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sustainability-hospitality

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Over the past several decades, hoteliers have turned their focus to the importance of sustainability in the hospitality industry as it relates to hotel development and operations, including the environmental, economic and social impact. Sustainability is one of the most important issues currently facing our world.

The hospitality sector has historically had a dramatic environmental impact through energy and water consumption, use of consumable and durable goods, and solid and hazardous waste creation. Hotels consume energy for HVAC operations, lighting, fuel and other power needs. Water is used for bathrooms, F&B, and laundry, as well as other general operations (irrigation, cleaning and maintenance). Waste is generated by the disposal of paper, batteries, bulbs, furniture, equipment, appliances and more.

Economically, myths include the ideas that green operation is more expensive and that guests are not interested in sustainability. In fact, according to Cornell University’s Center for Hospitality Research, the reverse is true for both. Recent advances in technology related to renewable sources of energy (solar, geothermal, wind, etc.) have improved the economics of using these kinds of alternative energies at the property level.

On the social front, there has been a remarkable shift in recent times, as demonstrated by corporate social responsibility (CSR) programs, as well as the green buildings for new development projects. Cornell also offers educational programs to inform and drive discussion and critical thinking around significant industry issues like the global challenges of sustainability.

As hoteliers begin to realize that they can provide an enhanced guest experience by integrating natural elements, there has been an evolution in “green thought” in the community inspired by multiple factors:

  • Cost savings
    Cost is always a driving factor and reducing operating costs provides a compelling incentive for hoteliers. Cost reduction and efficiency strategies can be achieved by investing in better operational procedures and emerging environmental technologies. Many hoteliers now employ a variety of strategies to reduce, reuse, and recycle waste. Other emerging areas include sustainable procurement, indoor environmental quality (focusing on air quality and chemical/cleaning product use), and staff training programs (which can facilitate improved performance and higher levels of employee satisfaction/retention).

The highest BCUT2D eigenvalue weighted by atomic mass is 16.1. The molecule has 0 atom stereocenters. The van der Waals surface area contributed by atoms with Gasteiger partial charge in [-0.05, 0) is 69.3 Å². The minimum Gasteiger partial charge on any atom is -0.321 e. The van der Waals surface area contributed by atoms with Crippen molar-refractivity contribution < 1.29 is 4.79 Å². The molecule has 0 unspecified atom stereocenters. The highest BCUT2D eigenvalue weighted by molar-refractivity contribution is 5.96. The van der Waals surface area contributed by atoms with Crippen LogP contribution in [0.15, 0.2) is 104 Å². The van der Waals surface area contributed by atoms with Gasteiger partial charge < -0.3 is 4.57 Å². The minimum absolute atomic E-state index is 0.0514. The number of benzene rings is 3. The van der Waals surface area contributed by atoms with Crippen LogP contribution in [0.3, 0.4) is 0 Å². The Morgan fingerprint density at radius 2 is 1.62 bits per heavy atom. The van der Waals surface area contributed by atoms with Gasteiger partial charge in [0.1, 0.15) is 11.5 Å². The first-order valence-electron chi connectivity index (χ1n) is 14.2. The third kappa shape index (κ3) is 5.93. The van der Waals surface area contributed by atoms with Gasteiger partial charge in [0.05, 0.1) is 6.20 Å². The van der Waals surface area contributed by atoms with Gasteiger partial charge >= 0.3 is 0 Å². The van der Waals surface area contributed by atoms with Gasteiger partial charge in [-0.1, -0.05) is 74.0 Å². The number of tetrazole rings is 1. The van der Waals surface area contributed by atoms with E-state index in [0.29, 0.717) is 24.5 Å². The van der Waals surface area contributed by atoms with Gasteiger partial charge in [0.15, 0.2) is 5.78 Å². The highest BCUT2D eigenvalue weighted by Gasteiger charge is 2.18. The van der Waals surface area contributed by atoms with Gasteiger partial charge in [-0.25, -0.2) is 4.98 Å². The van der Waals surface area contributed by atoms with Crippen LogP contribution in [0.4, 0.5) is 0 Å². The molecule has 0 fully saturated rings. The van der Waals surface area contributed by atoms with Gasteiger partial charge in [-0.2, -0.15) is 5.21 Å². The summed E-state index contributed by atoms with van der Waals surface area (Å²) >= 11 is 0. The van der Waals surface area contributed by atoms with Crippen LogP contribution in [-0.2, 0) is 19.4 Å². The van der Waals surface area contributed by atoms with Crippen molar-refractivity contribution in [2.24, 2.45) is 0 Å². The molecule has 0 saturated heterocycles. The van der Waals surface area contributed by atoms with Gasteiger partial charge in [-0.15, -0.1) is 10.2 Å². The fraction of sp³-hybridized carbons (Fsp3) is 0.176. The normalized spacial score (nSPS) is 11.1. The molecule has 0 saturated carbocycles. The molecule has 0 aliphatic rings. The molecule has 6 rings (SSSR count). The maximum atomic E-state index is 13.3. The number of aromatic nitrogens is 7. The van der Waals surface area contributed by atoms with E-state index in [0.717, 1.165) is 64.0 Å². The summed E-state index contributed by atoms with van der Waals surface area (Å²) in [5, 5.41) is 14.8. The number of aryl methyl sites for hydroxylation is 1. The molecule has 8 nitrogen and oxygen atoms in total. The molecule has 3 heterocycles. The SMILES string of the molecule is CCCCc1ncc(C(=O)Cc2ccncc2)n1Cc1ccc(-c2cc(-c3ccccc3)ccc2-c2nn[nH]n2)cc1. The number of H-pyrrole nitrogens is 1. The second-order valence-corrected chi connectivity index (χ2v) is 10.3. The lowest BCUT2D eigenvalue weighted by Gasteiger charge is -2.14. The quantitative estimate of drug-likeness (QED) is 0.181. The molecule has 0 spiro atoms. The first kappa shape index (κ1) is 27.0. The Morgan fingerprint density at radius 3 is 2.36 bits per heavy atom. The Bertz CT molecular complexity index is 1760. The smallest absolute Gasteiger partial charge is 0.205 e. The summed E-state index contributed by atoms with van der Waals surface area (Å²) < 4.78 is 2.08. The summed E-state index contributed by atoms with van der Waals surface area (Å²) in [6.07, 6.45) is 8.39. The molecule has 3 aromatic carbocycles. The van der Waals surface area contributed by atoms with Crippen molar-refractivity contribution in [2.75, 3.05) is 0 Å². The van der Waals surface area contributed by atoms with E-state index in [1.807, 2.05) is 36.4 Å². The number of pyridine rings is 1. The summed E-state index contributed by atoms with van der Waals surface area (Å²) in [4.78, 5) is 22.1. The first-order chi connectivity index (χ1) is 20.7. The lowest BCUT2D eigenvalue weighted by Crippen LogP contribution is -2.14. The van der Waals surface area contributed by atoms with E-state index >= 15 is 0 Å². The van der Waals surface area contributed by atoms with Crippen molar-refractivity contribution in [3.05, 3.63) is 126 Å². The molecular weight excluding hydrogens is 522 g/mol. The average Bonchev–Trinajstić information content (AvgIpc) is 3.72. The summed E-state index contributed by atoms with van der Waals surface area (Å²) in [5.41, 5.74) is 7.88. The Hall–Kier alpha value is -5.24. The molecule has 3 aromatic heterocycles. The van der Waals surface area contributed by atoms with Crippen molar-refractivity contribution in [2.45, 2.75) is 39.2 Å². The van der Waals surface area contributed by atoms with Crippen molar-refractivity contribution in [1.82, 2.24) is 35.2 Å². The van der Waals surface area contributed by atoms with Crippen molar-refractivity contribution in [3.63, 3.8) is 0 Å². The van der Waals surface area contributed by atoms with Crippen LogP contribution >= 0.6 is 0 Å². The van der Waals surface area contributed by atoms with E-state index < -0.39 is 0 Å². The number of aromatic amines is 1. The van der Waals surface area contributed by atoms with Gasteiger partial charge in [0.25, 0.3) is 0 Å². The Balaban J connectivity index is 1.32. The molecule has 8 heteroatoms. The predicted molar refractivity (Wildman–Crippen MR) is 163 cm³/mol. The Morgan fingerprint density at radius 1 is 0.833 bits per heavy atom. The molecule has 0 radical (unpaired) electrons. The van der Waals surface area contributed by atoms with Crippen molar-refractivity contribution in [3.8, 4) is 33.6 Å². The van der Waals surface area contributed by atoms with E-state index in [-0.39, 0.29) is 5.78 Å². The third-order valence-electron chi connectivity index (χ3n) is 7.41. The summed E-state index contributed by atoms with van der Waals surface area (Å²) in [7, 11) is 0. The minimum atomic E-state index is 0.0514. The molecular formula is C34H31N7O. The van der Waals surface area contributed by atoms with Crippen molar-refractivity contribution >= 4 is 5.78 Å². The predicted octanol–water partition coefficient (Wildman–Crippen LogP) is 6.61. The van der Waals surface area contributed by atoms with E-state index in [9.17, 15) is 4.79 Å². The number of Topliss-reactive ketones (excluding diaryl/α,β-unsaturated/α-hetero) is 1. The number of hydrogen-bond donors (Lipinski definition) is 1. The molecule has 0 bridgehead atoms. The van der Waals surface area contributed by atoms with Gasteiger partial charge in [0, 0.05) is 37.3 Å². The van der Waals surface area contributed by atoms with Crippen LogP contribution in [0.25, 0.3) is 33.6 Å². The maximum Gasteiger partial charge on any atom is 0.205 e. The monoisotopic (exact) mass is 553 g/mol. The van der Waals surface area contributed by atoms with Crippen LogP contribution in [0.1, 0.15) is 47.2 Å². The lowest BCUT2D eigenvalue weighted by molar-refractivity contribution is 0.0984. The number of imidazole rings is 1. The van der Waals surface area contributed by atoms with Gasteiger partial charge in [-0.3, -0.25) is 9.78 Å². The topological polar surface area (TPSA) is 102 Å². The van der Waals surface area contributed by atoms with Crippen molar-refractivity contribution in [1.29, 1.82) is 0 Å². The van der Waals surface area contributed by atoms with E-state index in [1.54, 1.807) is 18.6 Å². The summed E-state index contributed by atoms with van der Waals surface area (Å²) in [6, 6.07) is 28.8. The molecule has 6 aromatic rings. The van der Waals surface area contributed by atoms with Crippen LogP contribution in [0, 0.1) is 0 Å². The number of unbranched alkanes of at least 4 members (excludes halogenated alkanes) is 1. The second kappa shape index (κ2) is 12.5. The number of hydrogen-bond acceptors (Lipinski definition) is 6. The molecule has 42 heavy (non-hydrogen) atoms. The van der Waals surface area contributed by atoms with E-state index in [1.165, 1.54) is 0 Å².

• Economic incentives
    Our government has enacted a variety of economic incentives to encourage the development of environmental retrofits and the construction of “green” buildings. These benefits include tax write-offs, financial grants, insurance premium discounts and expedited regulatory permitting.
  • Regulatory affairs
    Current environmental regulations targeted toward the hotel sector are largely focused on facility operations such as storm-water management, hazardous materials handling, and environmental health and safety. However, a wide range of present and future legislative activities will impact hotel design, construction methods and operational approaches.
  • Guest experience
    A greater number of hoteliers understand that investments in environmental technology can have a direct positive impact on guest experience. Where the rubber meets the road, however, is what the guest thinks and feels about their hotel experience. More than ever, guests want to stay at properties that don’t feel like hotels—they want an “at-home” feeling. Lighting, furnishings, cleaners and other front-of-house products combine to leave an impression with the customer, which can affect both occupancy and ADR.
  • Corporate brand image
    Adopting a sustainable corporate culture can provide a distinct advantage in terms of attracting and retaining talent. According to Shelton Group, 55% of the U.S. workforce would choose to work for a socially responsible company, even if they made less money—that number jumps to 76% for Millennials. Furthermore, 70%—83% of Millennials—would be more loyal to a company that helps them contribute to social and environmental issues. These statistics make it clear that sustainability—and a company’s commitment to it—is top of mind for employees.
  • Brand image
    Most major hotel brands have incorporated some level of sustainability platform into their brand definition. Several brands have been repositioned to cater to a younger generation of more environmentally and socially active customers. But companies really need to put their plans into action: According to Forbes, younger generations “take pride in knowing which brands aren’t just talking the talk, but are walking the walk.”Having sustainable business practices will lead to an enhanced reputation and brand image, which translates to great hotel profits in the long term.

To learn more about how Dana can help you maximize your brand and leverage your green efforts, reach out to Lynn Kaniper at 609.466.9187 ext. 117 or lkaniper@danacommunications.com.

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